Infrared images require a lot of work in post production, more so than just normal RAW images but this is because there is an awful lot of flexibility and potential in generating your end images so, you can look on this as a ‘good thing’ rather than any kind of barrier to your making progress with infrared photography.
Rather like astrophotography to which it is closely aligned in many ways, infrared photography doesn’t give you optimal images straight out of camera, there is a lot of post processing to be done which, is all part of the fun. As you are working with RAW images there are a whole number of photo editing tools you can use to do the post production workflow not all of which I mention below and bear in mind that each can deliver a slightly different end result ‘out of the box’ as it were.
I have tried the Lightroom/Photoshop combination however as my versions of both are from the ‘outright purchase’ days of PS CS6/Lightroom 6 and required me to create a ‘camera profile’ from a DNG file to start with, using software tools provided free by Adobe. The current subscription based versions of Photoshop and Lightroom may have slicker tools for manipulating infrared images with better end results but I don’t know that as a fact. Check out Rob Shea on YouTube for advice on this as he seems to try out all the different software packages in his videos and does step through tutorials on them.
On Open source (free) software I have experimented with Raw Therapee and Darktable and they both produce excellent end results and have great broader potential as high quality photo editors. There are lots of fantastic free software packages out there but if I have a software package that works for me, paid or free, I will tend to stick with it rather than learn a new one just for the sake of it. That said, I enjoyed playing with both these software packages, there is not much to choose between them and personal preferences will be highly subjective however I favoured Darktable slightly more of the two.
As is often the case with open source software, what they may lack in User Interface polish they compensate for with a broader and more granular range of tools than most commercial packages would ever offer. Time and circumstances permitting, I will certainly explore them further as general photographic editors beyond just how they handle infrared which was my focus this time around. Don’t be put off by this, do a tutorial on using them for just processing infrared and as you get comfortable with doing that, you will also get comfortable with the software in a broader sense. The point is, if you are familiar with some existing software you have access to, you should use that but if you are starting from scratch, why spend money on software when you can get it for free ?
When Adobe decided to go subscription only some years back, it wasn’t the cost of the subscription for Lightroom and Photoshop that bothered me, I had always upgraded both to whatever the latest version was so on an annual basis I was already paying that amount in effect. No for me the problem was if you stopped paying you lost all access to the software therefore, the ability to edit your photographs and the day may well dawn that perhaps I couldn’t afford the subscription because of other priorities.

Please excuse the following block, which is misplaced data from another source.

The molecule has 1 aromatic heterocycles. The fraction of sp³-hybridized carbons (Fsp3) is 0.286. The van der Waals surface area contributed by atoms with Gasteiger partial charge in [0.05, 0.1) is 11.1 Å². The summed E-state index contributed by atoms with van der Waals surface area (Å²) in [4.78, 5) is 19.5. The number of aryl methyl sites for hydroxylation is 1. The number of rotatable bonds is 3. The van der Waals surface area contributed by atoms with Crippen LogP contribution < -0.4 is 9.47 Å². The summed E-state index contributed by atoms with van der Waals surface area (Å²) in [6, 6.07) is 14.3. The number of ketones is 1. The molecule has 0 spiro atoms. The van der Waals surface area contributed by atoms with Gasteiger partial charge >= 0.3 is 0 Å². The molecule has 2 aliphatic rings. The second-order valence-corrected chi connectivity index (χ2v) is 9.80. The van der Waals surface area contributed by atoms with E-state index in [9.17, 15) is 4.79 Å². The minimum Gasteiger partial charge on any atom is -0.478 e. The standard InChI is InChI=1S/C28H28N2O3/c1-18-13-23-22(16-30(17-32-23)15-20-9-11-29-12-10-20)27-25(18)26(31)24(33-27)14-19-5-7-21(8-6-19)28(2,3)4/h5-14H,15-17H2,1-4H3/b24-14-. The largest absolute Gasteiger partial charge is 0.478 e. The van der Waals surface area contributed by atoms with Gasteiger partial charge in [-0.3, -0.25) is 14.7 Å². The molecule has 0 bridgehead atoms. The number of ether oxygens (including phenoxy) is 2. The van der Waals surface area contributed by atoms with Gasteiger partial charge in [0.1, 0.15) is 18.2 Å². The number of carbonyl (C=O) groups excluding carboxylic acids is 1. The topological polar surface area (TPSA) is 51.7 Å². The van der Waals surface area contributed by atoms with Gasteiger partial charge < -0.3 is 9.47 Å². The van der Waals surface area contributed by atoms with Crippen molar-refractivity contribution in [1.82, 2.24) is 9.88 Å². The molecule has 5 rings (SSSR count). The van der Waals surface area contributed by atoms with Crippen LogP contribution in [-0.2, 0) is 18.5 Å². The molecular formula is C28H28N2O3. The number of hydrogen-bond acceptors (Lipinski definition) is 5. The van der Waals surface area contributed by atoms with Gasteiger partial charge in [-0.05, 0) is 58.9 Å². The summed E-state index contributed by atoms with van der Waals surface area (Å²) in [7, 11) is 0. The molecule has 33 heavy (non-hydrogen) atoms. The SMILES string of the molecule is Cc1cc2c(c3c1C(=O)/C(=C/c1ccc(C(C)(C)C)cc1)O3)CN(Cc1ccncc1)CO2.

Under such circumstances I would have to find other software and ‘learn’ how to use it and that being the case, I decided that I may as well make a start on that now. This is how I started taking a look at open source options as well as commercial ones but in the end I decided that I liked ON1 software and bought into it. Later when Serif launched their Affinity Photo software I also bought into that too but here lies an amusing tale:
I wrote earlier that changing software packages just for the fun of it was not something I do especially sophisticated graphics programs so the truth was that whilst I had ‘bought in’ to other software, for some years I kept using Lightroom and Photoshop simply because I knew them very well from the years of using them. Eventually as new cameras came along which my versions wouldn’t recognise and therefore you had to convert images to DNGs etc before you could edit them I finally got fed up with it and that then focused my mind to becoming as familiar with ON1 and Affinty as I had been with the Adobe products.
Also both ON1 Raw and Affinity Photo have become increasingly competitive, they didn’t stand still on their product development and both do a lot of product support especially on YouTube which is helpful. The consequence of this came a couple of months ago when I bought another external USB drive for my backups. Included in my purchase I found there was an ‘offer’ to try a Lightroom and Photoshop subscription free for 4 months, I thought about it for a moment and decided NO. The reason wasn’t me being anti Adobe it was because I realised that I had ‘moved on’ and great though they had been for me over many years, they were now in my past.
So now in general terms, my preferred tools are Affinity Photo and ON1 2021 plus when it comes to processing infrared images both give me rapid workflows that I can revisit later. The point here being that editing infrared photographs is multi stepped or layered if you like and as I tend to shoot a lot of photographs, I need software that not only through macros or ‘copy/paste settings’ allows me to apply the same steps across the whole shoot at a mouse click but also allows me to return later to tweak each image individually because the changes to each image are not hard baked in.
However whatever software you use, the variations and possibilities to manipulate infrared images are pretty amazing because it takes you beyond normal photography and offers you the chance to be totally creative.